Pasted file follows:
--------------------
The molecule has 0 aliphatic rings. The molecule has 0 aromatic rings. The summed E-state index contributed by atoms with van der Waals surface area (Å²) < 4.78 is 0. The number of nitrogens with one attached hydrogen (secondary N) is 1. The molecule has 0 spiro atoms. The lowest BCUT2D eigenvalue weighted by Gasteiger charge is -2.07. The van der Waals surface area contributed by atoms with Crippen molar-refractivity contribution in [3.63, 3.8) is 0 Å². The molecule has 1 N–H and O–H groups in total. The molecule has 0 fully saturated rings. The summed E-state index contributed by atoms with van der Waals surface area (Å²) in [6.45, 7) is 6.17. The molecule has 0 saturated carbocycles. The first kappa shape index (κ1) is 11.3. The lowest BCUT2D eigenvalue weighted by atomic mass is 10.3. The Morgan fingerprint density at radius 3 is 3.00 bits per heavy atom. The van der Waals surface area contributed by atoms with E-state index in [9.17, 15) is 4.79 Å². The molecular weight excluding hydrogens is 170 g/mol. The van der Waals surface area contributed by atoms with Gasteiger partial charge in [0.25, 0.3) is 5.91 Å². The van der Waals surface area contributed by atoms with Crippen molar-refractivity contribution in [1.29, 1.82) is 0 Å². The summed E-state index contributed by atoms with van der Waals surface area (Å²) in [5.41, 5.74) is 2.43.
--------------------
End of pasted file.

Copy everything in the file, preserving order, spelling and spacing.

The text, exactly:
The molecule has 0 aliphatic rings. The molecule has 0 aromatic rings. The summed E-state index contributed by atoms with van der Waals surface area (Å²) < 4.78 is 0. The number of nitrogens with one attached hydrogen (secondary N) is 1. The molecule has 0 spiro atoms. The lowest BCUT2D eigenvalue weighted by Gasteiger charge is -2.07. The van der Waals surface area contributed by atoms with Crippen molar-refractivity contribution in [3.63, 3.8) is 0 Å². The molecule has 1 N–H and O–H groups in total. The molecule has 0 fully saturated rings. The summed E-state index contributed by atoms with van der Waals surface area (Å²) in [6.45, 7) is 6.17. The molecule has 0 saturated carbocycles. The first kappa shape index (κ1) is 11.3. The lowest BCUT2D eigenvalue weighted by atomic mass is 10.3. The Morgan fingerprint density at radius 3 is 3.00 bits per heavy atom. The van der Waals surface area contributed by atoms with E-state index in [9.17, 15) is 4.79 Å². The molecular weight excluding hydrogens is 170 g/mol. The van der Waals surface area contributed by atoms with Gasteiger partial charge in [0.25, 0.3) is 5.91 Å². The van der Waals surface area contributed by atoms with Crippen molar-refractivity contribution in [1.29, 1.82) is 0 Å². The summed E-state index contributed by atoms with van der Waals surface area (Å²) in [5.41, 5.74) is 2.43.